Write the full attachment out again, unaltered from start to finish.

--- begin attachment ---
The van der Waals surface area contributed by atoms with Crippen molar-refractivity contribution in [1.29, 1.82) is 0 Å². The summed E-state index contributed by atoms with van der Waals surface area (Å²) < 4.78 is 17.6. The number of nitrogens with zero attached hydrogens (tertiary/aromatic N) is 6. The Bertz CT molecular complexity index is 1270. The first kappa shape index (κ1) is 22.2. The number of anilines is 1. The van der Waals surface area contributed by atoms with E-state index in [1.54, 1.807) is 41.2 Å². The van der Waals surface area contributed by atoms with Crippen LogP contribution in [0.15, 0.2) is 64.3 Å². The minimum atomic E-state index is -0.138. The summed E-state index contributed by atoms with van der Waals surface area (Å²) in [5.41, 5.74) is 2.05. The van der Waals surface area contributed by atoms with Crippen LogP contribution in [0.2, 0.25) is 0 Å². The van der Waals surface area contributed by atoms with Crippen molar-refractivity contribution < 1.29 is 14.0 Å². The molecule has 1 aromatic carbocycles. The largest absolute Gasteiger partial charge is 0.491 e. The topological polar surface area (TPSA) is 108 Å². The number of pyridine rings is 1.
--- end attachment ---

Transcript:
The van der Waals surface area contributed by atoms with Crippen molar-refractivity contribution in [1.29, 1.82) is 0 Å². The summed E-state index contributed by atoms with van der Waals surface area (Å²) < 4.78 is 17.6. The number of nitrogens with zero attached hydrogens (tertiary/aromatic N) is 6. The Bertz CT molecular complexity index is 1270. The first kappa shape index (κ1) is 22.2. The number of anilines is 1. The van der Waals surface area contributed by atoms with E-state index in [1.54, 1.807) is 41.2 Å². The van der Waals surface area contributed by atoms with Crippen LogP contribution in [0.15, 0.2) is 64.3 Å². The minimum atomic E-state index is -0.138. The summed E-state index contributed by atoms with van der Waals surface area (Å²) in [5.41, 5.74) is 2.05. The van der Waals surface area contributed by atoms with Crippen LogP contribution in [0.2, 0.25) is 0 Å². The van der Waals surface area contributed by atoms with Crippen molar-refractivity contribution < 1.29 is 14.0 Å². The molecule has 1 aromatic carbocycles. The largest absolute Gasteiger partial charge is 0.491 e. The topological polar surface area (TPSA) is 108 Å². The number of pyridine rings is 1.